Like all good, sports-loving Americans, I was born and raised a loyal follower of my regional squads: Bears, Hawks, Sox, Bulls (as Serengeti might say). Having spent my entire life in the greater Chicagoland area, this fandom was a no-brainer, most likely spurred by my father, another born-and-raised Chicago sports lover. And they were good times, mostly – Blackhawks had JR and the Gang, White Sox had one of the best right handed hitters to ever play the game, the Bulls — no shit, and the Bears were, well, Da Bears: a force as close to a unified religion this city has. I loved them, even if it seemed like they didn’t always love me.
But as rebellious youths are wont to do, I got a bit off track, favoring things like punk rock, girls, movies and Icehouse to Chicago’s finest, ultimately giving way to a few early adult years of sports fan ambivalence. But this stage was not long for the world, and I emerged from the rubble a bit wiser, more skeptical, and with more facial hair. It’s no coincidence that the pseudo-death of my own regionally binding fandom would come in 2005, the year that not only the White Sox won the World Series, but also when I started playing fantasy sports. With the Sox, I had finally experienced a championship that truly felt my own — not only due to the many summer nights spent roving the empty upper deck of The Cell, with a concealed flask, yelling at Matt Stairs, but also simply because I was old enough to appreciate, digest, celebrate, and exorcise. With the Big Moment over, it was time to pack up the wagon and ford another river.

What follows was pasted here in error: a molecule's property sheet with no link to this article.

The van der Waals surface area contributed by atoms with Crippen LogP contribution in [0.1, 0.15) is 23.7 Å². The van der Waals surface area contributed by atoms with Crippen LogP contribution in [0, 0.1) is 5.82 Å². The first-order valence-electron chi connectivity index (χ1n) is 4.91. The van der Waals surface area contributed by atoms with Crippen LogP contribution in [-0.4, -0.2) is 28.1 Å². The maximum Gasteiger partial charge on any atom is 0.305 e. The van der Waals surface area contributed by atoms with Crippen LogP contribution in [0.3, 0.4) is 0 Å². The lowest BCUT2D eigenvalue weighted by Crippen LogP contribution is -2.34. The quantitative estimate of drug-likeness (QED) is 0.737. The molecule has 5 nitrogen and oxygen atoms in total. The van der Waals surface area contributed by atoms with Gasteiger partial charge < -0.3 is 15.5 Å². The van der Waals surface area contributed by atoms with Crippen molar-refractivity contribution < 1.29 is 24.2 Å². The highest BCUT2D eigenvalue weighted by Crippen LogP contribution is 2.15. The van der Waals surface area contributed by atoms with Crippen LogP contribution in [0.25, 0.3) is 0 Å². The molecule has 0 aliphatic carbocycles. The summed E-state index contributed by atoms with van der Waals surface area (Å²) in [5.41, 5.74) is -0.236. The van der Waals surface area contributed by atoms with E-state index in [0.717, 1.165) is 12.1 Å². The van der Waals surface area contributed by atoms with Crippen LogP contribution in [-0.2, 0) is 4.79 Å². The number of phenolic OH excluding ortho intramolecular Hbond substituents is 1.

In came fantasy baseball, which opened me up to a whole world of individuals and heavier statistics. Then came Moneyball and Bill James and Baseball Prospectus and Hardball Times and The Book and all those other invaluable resources that taught me and everyone else that there was a lot more to sports than gumption and grit, hard hats and lunch pails. MLB Extra Innings came, inevitably, which put an actual face to all those anonymous stat lines and text, followed shortly by Free Darko, NBA League Pass, and well, you get the picture if you know anything about the Malthusian growth model.
It wasn’t a conscious choice, but when casting a wider scope on sports at large, the strong emotional attachment toward my regional teams had faded considerably. I no longer cared whether my team(s) won or lost on a day-to-day basis (wins and losses becoming something of a formality), and found greater joy in big picture narratives, individual expression, aesthetics, and ever-intriguing statistical analysis. I felt liberated, free to roam about any league as I pleased, plundering the deepest and farthest benches of North America for knowledge, following not only unique or exceptional individual players but teams that fit my preferences as well. As has been pointed out too often (and ignored), liberated fandom is not, and has never been, an either/or proposition. It’s about navigation and personal preference, and this is where most people seem to get confused, mostly on hyperbolic pretenses. What I’m saying, is that despite expensive cable sports packages and league-wide interests, I’ve remained dedicated to my region, but I don’t let it rule. And for me, this has been a pretty great place to be…for the most part.